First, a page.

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Comments — What do you think?

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Thanks for the summary of the podcast. I hate audio as an information medium—I don’t process it as well as text, and it takes more time. How do you define success? That’s a meaningless question. The definition of success depends on which goals you’re talking about for any particular person. For example, I want to reach readers. I got an e-mail last Friday that I’m one of Wattpad’s most followed users. For that goal, I’m successful. But I also want to be able to pay the bills with my “royalty” earnings. (Technically, earnings from self-publishing aren’t royalties, but that’s what folks call it.) For that goal, I’m unsuccessful. How important is a support system to you? I’ve long said that critics of my writing can’t be crueller than my family. That’s only gotten more true, as the years pass. That said, readers, fans, friends (online and in person) are who remind me of who I am vs. who family tell me I am. (Which doesn’t even make sense and involves a bunch of logical fallacies, among other problems, but according to them, it’s all in my head.) What’s the best and worst writing advice you’ve received? Best and worst in what way? There’s bad grammar advice, like the claim that commas mean “and” (they don’t). There’s bad plotting advice, like the claim that you must outline (I always scored higher on essays w/o outlines). There’s bad revision advice, like the claim that you must trim your first draft and kill…  — Read More »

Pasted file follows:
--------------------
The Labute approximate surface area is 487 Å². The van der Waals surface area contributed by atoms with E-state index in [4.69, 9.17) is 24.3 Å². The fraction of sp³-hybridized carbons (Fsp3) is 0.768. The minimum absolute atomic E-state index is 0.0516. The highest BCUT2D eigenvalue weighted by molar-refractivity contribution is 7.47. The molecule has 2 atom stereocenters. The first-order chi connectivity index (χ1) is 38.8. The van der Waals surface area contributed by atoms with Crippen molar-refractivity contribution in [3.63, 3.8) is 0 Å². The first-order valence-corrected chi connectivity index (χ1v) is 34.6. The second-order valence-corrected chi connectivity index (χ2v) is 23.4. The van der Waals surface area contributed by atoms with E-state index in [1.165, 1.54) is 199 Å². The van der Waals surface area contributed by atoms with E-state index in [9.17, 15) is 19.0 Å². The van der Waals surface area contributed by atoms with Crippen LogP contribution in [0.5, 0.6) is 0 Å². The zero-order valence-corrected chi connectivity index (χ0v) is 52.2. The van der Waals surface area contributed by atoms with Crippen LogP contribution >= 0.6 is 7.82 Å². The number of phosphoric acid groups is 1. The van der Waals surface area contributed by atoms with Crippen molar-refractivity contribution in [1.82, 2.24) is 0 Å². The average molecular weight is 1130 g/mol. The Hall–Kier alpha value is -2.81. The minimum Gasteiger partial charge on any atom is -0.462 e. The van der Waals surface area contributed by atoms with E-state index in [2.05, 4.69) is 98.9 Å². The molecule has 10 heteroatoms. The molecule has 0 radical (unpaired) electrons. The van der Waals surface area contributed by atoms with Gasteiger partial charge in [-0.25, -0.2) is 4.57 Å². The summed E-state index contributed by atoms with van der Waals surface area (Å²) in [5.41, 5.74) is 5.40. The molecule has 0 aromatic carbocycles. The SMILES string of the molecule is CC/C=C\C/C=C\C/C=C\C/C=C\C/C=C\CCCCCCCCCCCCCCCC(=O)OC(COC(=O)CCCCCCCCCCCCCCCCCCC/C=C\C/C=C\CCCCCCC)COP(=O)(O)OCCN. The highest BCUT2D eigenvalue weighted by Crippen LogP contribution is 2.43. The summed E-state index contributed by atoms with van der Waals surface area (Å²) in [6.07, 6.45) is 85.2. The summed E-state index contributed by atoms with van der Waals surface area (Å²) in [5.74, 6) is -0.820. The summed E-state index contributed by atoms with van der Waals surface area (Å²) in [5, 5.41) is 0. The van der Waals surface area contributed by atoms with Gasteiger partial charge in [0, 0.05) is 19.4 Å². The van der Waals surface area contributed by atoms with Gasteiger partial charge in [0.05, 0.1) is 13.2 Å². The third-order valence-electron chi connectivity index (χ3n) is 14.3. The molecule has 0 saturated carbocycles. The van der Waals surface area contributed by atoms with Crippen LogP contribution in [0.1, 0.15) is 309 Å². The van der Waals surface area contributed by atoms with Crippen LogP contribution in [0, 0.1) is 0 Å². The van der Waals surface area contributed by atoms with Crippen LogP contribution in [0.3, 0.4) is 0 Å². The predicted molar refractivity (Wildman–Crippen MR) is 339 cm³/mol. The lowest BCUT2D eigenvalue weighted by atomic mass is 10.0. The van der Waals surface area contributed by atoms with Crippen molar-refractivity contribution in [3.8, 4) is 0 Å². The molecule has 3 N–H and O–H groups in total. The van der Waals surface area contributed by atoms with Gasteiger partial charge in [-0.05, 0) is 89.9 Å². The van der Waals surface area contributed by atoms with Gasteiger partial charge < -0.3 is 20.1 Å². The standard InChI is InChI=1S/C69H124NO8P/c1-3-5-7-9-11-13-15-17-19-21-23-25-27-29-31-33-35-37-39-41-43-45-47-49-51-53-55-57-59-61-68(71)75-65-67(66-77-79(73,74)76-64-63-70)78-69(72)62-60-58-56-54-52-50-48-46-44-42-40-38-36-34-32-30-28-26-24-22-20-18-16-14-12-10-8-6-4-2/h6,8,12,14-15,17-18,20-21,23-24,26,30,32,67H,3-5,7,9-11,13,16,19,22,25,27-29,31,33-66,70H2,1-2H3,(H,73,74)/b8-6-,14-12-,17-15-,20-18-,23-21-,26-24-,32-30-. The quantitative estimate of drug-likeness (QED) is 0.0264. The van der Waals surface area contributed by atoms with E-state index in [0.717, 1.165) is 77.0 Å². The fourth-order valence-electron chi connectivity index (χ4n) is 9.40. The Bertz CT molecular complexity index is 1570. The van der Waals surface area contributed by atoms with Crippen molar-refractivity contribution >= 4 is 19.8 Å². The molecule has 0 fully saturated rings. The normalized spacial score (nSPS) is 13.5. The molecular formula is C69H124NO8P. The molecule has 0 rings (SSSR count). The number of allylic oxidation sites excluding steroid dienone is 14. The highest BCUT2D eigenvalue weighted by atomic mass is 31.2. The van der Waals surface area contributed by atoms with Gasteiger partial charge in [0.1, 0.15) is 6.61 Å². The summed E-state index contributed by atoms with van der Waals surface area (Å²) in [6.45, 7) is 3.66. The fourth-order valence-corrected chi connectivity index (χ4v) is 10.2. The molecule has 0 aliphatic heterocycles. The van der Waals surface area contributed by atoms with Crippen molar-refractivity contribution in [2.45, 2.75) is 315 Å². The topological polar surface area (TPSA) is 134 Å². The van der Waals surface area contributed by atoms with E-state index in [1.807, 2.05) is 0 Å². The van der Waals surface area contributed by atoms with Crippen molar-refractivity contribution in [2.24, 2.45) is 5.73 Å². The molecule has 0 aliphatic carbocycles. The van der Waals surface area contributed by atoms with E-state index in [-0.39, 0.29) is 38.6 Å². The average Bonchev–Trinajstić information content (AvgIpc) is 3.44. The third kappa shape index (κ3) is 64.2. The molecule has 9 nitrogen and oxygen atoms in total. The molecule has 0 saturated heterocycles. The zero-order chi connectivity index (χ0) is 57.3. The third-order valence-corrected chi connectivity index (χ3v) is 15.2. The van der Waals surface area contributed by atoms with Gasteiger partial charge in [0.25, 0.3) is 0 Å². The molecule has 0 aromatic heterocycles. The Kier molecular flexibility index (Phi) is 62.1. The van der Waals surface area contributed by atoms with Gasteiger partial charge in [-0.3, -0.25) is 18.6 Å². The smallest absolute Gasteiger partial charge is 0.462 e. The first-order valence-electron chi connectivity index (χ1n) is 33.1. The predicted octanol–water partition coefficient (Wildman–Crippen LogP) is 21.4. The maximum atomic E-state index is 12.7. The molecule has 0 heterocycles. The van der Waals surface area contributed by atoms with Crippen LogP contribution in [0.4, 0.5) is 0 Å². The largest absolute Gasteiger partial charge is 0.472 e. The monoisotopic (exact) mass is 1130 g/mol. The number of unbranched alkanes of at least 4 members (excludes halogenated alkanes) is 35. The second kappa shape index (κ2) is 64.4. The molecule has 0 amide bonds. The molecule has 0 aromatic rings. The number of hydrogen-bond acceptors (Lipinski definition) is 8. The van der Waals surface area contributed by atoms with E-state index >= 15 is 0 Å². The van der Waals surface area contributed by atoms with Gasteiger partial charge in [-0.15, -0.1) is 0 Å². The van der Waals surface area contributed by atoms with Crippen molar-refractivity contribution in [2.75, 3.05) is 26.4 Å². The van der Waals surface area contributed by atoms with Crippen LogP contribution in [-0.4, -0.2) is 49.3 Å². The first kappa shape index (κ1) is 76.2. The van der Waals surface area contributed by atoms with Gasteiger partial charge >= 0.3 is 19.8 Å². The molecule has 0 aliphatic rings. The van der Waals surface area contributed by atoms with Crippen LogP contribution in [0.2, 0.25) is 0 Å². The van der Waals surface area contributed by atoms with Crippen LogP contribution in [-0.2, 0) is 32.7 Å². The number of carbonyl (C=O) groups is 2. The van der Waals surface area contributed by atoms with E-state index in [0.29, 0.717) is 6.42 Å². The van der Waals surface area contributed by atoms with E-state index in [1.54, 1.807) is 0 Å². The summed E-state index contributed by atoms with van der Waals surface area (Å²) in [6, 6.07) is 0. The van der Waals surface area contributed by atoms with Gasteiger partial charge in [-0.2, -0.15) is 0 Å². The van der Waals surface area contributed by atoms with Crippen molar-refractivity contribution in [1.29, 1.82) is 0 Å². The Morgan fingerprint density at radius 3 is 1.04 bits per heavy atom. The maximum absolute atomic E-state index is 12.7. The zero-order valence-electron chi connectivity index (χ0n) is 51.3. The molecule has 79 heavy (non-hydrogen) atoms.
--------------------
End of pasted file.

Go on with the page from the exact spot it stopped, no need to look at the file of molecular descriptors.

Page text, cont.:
Taurean Watkins

Finally got to see the video, and yes it’s past 2:30 AM EST where I am, I’m a morning person, remember? It was nice to finally put a voice to the person I’ve only ever imagined in text, maybe someday I’ll see you beyond a still photo head shot (Which is nice, just to clarify) I’m only just starting to do videos where I’m on camera. Like you, apart from my new iPhone, the only camera I have access to is the family camcorder we got this summer. I’m still playing around with it. Unlike most people of “My Generation” I’m NOT used to filming myself. and I didn’t start texting until my 20s, and my teen years weren’t “Forever and a Day” ago, compared to most writers I know who are at far different life stages than me, and only two are in my age bracket. While I certainly agree writers at all ages and stages can learn from each other, it’s a rare treat to meet writers in my age bracket who aren’t married with kids, because I do feel there’s this shift from being a non-parent to parent that can cause a gap with non-parents who are friends and/or business partners who are parents, not out of spite or jealosy, it’s just different and hard to navigate at times. Like how hobbyists have a different (AND VALID) way of viewing say, photography, and those who shoot photos for a living, or at a professional level. The love…  — Read More »